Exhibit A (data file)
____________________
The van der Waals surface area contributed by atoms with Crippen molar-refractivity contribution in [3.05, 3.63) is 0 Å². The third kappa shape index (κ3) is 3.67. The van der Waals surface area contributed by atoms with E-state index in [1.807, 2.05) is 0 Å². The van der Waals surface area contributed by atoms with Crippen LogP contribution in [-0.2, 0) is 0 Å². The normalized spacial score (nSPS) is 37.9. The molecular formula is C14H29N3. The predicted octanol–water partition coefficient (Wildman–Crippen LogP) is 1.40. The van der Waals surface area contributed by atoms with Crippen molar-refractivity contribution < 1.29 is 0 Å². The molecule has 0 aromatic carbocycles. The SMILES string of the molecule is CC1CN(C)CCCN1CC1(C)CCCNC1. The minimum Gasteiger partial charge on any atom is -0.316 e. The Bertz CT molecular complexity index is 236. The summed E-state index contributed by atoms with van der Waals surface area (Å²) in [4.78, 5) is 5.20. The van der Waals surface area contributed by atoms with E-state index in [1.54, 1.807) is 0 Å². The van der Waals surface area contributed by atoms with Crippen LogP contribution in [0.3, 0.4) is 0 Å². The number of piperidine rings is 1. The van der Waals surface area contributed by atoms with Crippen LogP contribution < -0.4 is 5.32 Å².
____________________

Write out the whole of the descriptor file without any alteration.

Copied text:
The van der Waals surface area contributed by atoms with Crippen molar-refractivity contribution in [3.05, 3.63) is 0 Å². The third kappa shape index (κ3) is 3.67. The van der Waals surface area contributed by atoms with E-state index in [1.807, 2.05) is 0 Å². The van der Waals surface area contributed by atoms with Crippen LogP contribution in [-0.2, 0) is 0 Å². The normalized spacial score (nSPS) is 37.9. The molecular formula is C14H29N3. The predicted octanol–water partition coefficient (Wildman–Crippen LogP) is 1.40. The van der Waals surface area contributed by atoms with Crippen molar-refractivity contribution < 1.29 is 0 Å². The molecule has 0 aromatic carbocycles. The SMILES string of the molecule is CC1CN(C)CCCN1CC1(C)CCCNC1. The minimum Gasteiger partial charge on any atom is -0.316 e. The Bertz CT molecular complexity index is 236. The summed E-state index contributed by atoms with van der Waals surface area (Å²) in [4.78, 5) is 5.20. The van der Waals surface area contributed by atoms with E-state index in [1.54, 1.807) is 0 Å². The van der Waals surface area contributed by atoms with Crippen LogP contribution in [0.3, 0.4) is 0 Å². The number of piperidine rings is 1. The van der Waals surface area contributed by atoms with Crippen LogP contribution < -0.4 is 5.32 Å².